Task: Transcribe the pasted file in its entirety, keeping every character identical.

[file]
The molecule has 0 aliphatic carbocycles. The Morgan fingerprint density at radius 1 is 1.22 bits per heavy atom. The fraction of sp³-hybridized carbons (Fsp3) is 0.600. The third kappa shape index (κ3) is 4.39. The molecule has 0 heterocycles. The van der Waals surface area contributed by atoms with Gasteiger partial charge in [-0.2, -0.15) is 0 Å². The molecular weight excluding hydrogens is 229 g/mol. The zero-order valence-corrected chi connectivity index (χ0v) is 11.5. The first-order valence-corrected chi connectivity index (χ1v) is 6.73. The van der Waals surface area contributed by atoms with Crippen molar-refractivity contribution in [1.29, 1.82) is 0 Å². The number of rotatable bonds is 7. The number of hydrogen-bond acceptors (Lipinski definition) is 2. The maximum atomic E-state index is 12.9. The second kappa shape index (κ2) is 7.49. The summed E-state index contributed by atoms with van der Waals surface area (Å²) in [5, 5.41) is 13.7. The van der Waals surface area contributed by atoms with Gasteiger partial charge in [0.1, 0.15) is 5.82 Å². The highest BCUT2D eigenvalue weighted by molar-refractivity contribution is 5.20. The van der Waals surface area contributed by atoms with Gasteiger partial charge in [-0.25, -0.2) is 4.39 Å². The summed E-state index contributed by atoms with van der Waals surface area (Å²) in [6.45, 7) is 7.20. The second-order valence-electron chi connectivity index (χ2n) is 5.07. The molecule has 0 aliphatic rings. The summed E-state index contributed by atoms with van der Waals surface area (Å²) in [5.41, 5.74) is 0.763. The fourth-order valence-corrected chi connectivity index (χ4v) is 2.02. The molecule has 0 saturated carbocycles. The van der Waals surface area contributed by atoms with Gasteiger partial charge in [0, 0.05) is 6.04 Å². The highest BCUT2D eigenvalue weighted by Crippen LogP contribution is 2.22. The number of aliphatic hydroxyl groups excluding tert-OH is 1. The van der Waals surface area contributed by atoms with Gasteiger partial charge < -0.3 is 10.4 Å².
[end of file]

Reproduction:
The molecule has 0 aliphatic carbocycles. The Morgan fingerprint density at radius 1 is 1.22 bits per heavy atom. The fraction of sp³-hybridized carbons (Fsp3) is 0.600. The third kappa shape index (κ3) is 4.39. The molecule has 0 heterocycles. The van der Waals surface area contributed by atoms with Gasteiger partial charge in [-0.2, -0.15) is 0 Å². The molecular weight excluding hydrogens is 229 g/mol. The zero-order valence-corrected chi connectivity index (χ0v) is 11.5. The first-order valence-corrected chi connectivity index (χ1v) is 6.73. The van der Waals surface area contributed by atoms with Crippen molar-refractivity contribution in [1.29, 1.82) is 0 Å². The number of rotatable bonds is 7. The number of hydrogen-bond acceptors (Lipinski definition) is 2. The maximum atomic E-state index is 12.9. The second kappa shape index (κ2) is 7.49. The summed E-state index contributed by atoms with van der Waals surface area (Å²) in [5, 5.41) is 13.7. The van der Waals surface area contributed by atoms with Gasteiger partial charge in [0.1, 0.15) is 5.82 Å². The highest BCUT2D eigenvalue weighted by molar-refractivity contribution is 5.20. The van der Waals surface area contributed by atoms with Gasteiger partial charge in [-0.25, -0.2) is 4.39 Å². The summed E-state index contributed by atoms with van der Waals surface area (Å²) in [6.45, 7) is 7.20. The second-order valence-electron chi connectivity index (χ2n) is 5.07. The molecule has 0 aliphatic rings. The summed E-state index contributed by atoms with van der Waals surface area (Å²) in [5.41, 5.74) is 0.763. The fourth-order valence-corrected chi connectivity index (χ4v) is 2.02. The molecule has 0 saturated carbocycles. The van der Waals surface area contributed by atoms with Gasteiger partial charge in [0, 0.05) is 6.04 Å². The highest BCUT2D eigenvalue weighted by Crippen LogP contribution is 2.22. The number of aliphatic hydroxyl groups excluding tert-OH is 1. The van der Waals surface area contributed by atoms with Gasteiger partial charge < -0.3 is 10.4 Å².